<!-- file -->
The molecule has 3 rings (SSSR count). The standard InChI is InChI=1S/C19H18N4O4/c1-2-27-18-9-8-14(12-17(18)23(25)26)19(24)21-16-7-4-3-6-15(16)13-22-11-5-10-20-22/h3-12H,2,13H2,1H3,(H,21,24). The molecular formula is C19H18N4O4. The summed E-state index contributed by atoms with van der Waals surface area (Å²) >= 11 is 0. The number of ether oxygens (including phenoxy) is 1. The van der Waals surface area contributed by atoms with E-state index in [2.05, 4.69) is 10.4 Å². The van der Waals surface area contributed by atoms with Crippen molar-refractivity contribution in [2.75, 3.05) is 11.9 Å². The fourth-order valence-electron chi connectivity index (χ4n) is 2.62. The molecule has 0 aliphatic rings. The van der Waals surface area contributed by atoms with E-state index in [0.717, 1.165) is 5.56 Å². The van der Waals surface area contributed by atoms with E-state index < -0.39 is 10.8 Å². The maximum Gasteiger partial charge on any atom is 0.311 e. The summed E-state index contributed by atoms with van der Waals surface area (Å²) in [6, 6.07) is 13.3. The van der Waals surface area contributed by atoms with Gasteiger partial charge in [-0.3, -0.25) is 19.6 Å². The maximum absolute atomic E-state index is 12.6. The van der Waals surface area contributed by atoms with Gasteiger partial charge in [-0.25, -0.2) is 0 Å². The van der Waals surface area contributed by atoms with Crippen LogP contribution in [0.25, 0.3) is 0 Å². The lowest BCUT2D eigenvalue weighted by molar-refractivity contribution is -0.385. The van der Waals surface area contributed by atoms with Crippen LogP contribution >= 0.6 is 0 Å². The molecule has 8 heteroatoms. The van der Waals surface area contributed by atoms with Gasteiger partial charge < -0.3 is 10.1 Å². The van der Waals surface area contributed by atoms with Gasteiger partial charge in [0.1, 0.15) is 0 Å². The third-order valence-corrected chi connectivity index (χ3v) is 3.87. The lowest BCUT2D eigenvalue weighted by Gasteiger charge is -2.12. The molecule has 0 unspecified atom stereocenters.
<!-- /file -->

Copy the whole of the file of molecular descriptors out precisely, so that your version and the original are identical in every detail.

The molecule has 3 rings (SSSR count). The standard InChI is InChI=1S/C19H18N4O4/c1-2-27-18-9-8-14(12-17(18)23(25)26)19(24)21-16-7-4-3-6-15(16)13-22-11-5-10-20-22/h3-12H,2,13H2,1H3,(H,21,24). The molecular formula is C19H18N4O4. The summed E-state index contributed by atoms with van der Waals surface area (Å²) >= 11 is 0. The number of ether oxygens (including phenoxy) is 1. The van der Waals surface area contributed by atoms with E-state index in [2.05, 4.69) is 10.4 Å². The van der Waals surface area contributed by atoms with Crippen molar-refractivity contribution in [2.75, 3.05) is 11.9 Å². The fourth-order valence-electron chi connectivity index (χ4n) is 2.62. The molecule has 0 aliphatic rings. The van der Waals surface area contributed by atoms with E-state index in [0.717, 1.165) is 5.56 Å². The van der Waals surface area contributed by atoms with E-state index < -0.39 is 10.8 Å². The maximum Gasteiger partial charge on any atom is 0.311 e. The summed E-state index contributed by atoms with van der Waals surface area (Å²) in [6, 6.07) is 13.3. The van der Waals surface area contributed by atoms with Gasteiger partial charge in [-0.3, -0.25) is 19.6 Å². The maximum absolute atomic E-state index is 12.6. The van der Waals surface area contributed by atoms with Gasteiger partial charge in [-0.25, -0.2) is 0 Å². The van der Waals surface area contributed by atoms with Crippen LogP contribution in [0.25, 0.3) is 0 Å². The lowest BCUT2D eigenvalue weighted by molar-refractivity contribution is -0.385. The van der Waals surface area contributed by atoms with Crippen LogP contribution >= 0.6 is 0 Å². The molecule has 8 heteroatoms. The van der Waals surface area contributed by atoms with Gasteiger partial charge < -0.3 is 10.1 Å². The van der Waals surface area contributed by atoms with Gasteiger partial charge in [0.1, 0.15) is 0 Å². The third-order valence-corrected chi connectivity index (χ3v) is 3.87. The lowest BCUT2D eigenvalue weighted by Gasteiger charge is -2.12. The molecule has 0 unspecified atom stereocenters.